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Subject:Re: iff vs. if in documents From:edunn -at- transport -dot- bombardier -dot- com To:SteveFJong -at- AOL -dot- COM, techwr-l -at- lists -dot- raycomm -dot- com Date:Fri, 21 Jan 2000 18:51:34 -0500
SteveFJong -at- AOL -dot- COM:
>>I would respectfully disagree with the statement that "if" and "iff" are
>>different, or even ambiguous, *in the English language.* The common meaning
>>of "if" is the same. You only have to remove all possibly avenues for
>>ambiguity, using "if and only if," if you are questioning Bill Clinton 8^)
Firstly IF *IS* different from IFF. IFF is a term in boolean logic. The
statements "IF A or B = 1" and "IFF A or B = 1" return different results. With
A=1 AND B=1 the result of IF is 1 and IFF is 0. With A=0 AND B=1 the result of
IF is 1 and IFF is 1 (If memory serves, it's been over 8 yrs since I've
It may be argued that in documentation IFF should always be writtin as "if and
only if" if (or iff ;-) ) you believe your audience does not/will not/cannot
understand the "jargon". (For programmers, not knowing IFF from IF shouldn't be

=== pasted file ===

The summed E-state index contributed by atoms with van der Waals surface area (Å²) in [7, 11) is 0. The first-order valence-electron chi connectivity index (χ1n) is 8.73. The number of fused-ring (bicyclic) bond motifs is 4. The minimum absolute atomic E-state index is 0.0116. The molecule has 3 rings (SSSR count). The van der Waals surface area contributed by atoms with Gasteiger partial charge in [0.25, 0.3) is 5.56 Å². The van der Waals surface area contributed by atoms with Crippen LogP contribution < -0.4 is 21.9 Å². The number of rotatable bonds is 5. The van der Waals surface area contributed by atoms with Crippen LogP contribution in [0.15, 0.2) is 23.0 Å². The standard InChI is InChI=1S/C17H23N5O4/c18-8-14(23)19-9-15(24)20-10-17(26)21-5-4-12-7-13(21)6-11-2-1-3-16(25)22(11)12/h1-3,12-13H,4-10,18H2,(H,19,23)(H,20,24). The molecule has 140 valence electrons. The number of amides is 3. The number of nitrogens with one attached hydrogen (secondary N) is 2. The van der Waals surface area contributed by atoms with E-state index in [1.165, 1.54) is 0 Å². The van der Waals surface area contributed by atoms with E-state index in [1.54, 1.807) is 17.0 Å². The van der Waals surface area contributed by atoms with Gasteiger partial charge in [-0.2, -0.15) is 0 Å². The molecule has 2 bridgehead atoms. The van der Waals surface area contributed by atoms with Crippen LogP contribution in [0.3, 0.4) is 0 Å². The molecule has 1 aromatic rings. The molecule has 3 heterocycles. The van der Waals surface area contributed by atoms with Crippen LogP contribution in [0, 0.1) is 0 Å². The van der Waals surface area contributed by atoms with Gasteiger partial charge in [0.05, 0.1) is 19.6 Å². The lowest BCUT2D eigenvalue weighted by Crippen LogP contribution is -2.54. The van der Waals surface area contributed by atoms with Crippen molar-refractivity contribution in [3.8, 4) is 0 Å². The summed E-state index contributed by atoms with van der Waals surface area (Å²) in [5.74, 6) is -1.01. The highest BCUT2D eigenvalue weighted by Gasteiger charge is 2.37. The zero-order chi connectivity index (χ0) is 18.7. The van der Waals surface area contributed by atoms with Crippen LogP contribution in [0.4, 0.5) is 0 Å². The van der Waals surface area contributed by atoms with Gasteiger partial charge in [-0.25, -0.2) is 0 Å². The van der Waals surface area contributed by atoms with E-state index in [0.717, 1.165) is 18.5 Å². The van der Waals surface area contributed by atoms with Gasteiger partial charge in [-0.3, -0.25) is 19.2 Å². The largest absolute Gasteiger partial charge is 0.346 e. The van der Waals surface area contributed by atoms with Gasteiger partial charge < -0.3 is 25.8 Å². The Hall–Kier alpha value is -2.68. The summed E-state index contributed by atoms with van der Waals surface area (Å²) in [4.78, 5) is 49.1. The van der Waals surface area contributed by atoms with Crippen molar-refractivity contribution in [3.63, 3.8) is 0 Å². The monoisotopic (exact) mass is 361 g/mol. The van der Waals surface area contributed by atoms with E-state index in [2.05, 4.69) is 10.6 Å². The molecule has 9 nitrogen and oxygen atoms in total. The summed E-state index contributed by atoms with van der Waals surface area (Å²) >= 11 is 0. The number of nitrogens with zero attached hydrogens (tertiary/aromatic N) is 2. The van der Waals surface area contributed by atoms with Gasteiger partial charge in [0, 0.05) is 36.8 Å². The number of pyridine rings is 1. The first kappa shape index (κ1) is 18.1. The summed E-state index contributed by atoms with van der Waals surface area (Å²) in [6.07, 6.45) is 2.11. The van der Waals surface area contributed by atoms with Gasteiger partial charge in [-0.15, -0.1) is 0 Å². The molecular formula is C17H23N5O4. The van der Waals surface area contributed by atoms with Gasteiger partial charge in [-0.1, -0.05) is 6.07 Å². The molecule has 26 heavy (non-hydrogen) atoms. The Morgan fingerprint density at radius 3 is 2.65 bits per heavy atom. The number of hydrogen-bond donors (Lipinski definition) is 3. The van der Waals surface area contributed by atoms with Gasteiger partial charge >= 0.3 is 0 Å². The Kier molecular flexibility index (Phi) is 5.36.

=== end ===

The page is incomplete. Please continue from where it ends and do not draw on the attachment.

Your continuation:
more than knowing the meaning of ENDSUB, ELSEIF or any of the other hundreds of
codes you soon know by heart when programming.) But if you are talking about or
documenting boolean logic then it is completely unaceptable to surmise that if
and iff are the same and replace all iffs with if. If we go back to the origin
of this thread, where it was comments in code that were being edited, the
changing of these two distinct programming terms is completely unacceptable.
Unless the writer's/editor's understanding of the code was correct.
There are entries in Websters for both words in fact. See below.
To get this horrible off-topic dictionary quoting post back to something
TECHWR-L acceptable: The TECH in TECHwriter should cover the knowledge of the
field in which the writer is working. Any writer in a programming field that
questions IF vs IFF needs to take some ruimentary programming courses.
Eric L. Dunn
Main Entry: iff
Pronunciation: 'if-&n(d)-'On-lE-"if; 'if, sometimes read with a prolonged f
Etymology: alteration of 1if
: if and only if <two figures are congruent iff one can be placed over the other
so that they coincide>
Main Entry: 1 if
Pronunciation: 'if, &f
Etymology: Middle English, from Old English gif; akin to Old High German ibu if
Date: before 12th century
1 a : in the event that b : allowing that c : on the assumption that d : on
2 : WHETHER <asked if the mail had come> <I doubt if I'll pass the course>
3 -- used as a function word to introduce an exclamation expressing a wish <if
it would only rain>
4 : even though <an interesting if untenable argument>
- if anything : on the contrary even : perhaps even <if anything, you ought to
Main Entry: 2 if
1 : CONDITION, STIPULATION <the question... depends on too many ifs to allow an
answer -- Encounter>
2 : SUPPOSITION